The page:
The salient point is about the valuable presence a respected and likeable veteran player can provide—even if it’s admittedly difficult to quantify in the data-driven, video-capture era the O’s are now practicing. Indeed, Reiter penned in Astroball about what Mejdal, the former NASA engineer turned baseball analytics guru, thought of the Astros signing Beltran: “Not only did Sig have zero predictive information related to chemistry, but he didn’t even know what he might try to predict it.”

Here’s a recent piece of evidence that might fit a predictive chemistry model, if applied to the question of if bringing back Jones is worth it. Like the rest of us, he watched as his former teammate, Manny Machado, signed a lucrative contract—with Jones’ hometown San Diego Padres, of all teams—then not long after in an interview delivered a few words that could be interpreted as bad-mouthing the O’s. “The Orioles drafted me. I did a lot for that community, I did a lot for the state, and they didn’t show me a little bit of love,” Machado said. “It is what it is.”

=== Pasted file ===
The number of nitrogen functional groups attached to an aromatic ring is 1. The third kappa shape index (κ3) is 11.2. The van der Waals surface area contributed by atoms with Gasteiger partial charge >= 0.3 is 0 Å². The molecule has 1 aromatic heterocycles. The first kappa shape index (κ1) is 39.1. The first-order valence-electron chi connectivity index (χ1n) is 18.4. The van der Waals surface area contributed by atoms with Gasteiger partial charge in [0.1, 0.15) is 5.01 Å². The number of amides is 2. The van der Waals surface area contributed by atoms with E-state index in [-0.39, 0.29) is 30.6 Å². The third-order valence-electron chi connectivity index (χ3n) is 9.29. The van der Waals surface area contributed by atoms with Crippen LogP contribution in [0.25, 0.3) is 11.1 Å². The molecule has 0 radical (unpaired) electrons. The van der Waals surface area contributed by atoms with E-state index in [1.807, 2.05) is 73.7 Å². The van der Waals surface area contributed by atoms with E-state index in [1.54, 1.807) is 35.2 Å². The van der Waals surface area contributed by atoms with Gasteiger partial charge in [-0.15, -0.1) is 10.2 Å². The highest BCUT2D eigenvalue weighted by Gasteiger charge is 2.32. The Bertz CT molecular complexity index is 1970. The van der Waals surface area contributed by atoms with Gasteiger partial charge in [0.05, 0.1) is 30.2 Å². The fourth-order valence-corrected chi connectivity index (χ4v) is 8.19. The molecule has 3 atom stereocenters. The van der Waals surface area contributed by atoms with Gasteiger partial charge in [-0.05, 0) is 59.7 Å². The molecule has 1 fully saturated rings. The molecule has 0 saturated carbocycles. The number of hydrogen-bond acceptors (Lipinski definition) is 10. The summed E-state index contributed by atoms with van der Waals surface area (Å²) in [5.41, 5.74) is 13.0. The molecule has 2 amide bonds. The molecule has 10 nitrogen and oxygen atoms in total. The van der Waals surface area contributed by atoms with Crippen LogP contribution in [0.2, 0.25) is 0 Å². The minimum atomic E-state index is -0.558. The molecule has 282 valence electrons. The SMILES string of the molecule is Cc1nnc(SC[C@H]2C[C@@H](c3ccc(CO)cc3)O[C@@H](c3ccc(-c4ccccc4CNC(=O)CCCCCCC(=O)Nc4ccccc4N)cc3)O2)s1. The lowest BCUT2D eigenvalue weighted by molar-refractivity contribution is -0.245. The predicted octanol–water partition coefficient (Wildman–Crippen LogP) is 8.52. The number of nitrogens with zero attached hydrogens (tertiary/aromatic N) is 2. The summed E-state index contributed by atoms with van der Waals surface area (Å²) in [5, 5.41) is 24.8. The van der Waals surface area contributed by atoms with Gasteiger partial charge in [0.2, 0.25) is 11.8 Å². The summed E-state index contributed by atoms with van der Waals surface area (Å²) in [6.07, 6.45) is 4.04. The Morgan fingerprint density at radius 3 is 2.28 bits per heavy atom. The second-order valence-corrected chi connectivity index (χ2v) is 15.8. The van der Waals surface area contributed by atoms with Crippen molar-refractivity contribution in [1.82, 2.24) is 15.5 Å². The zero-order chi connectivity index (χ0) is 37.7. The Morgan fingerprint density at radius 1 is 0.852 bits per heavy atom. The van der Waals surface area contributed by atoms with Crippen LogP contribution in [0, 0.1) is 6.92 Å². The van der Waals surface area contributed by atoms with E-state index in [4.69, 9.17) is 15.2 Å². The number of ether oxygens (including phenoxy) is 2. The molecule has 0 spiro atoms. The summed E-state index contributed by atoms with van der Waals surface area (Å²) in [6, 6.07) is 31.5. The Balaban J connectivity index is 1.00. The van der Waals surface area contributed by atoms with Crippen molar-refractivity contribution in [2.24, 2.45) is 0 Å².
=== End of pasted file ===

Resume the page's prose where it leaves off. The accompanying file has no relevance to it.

We really can’t imagine Jones saying anything resembling those comments, or starting a debate as to what he really thinks about Baltimore. We know what he thinks. His wife, Audie, is from here. He played 11 years here and didn’t want to leave (see, vetoing the Phillies trade last July). He was back to host a charity event a few weeks after the O’s 2018 season ended. And those actions represented just a few reasons why so many fans want to see @SimplyAJ10 back in an O’s uniform.

In late January at the Orioles’ annual FanFest, Elias, the new general manager, fielded more questions from fans about Jones than any other topic during public question-and-answer sessions. At times, like after the third, or the fourth, you could infer Elias would rather talk about something else. He didn’t rule out a possible reunion with Jones, but didn’t exactly sound like he was dying to make it happen either.

He said the O’s would monitor the free-agent market, that Jones was always welcome with the organization, and it was nice to hear great things about him. But he also mentioned giving young players time to grow and get major league experience, a more than reasonable argument. And, since then, spring training in Sarasota has revealed that Cedric Mullins, D.J. Stewart, and Austin Hays are in good position to start in the outfield this year and prospect Yusniel Díaz, the prize return in the Machado trade to the Los Angeles Dodgers last year, is on the radar, too. They’ve been team-building in Florida.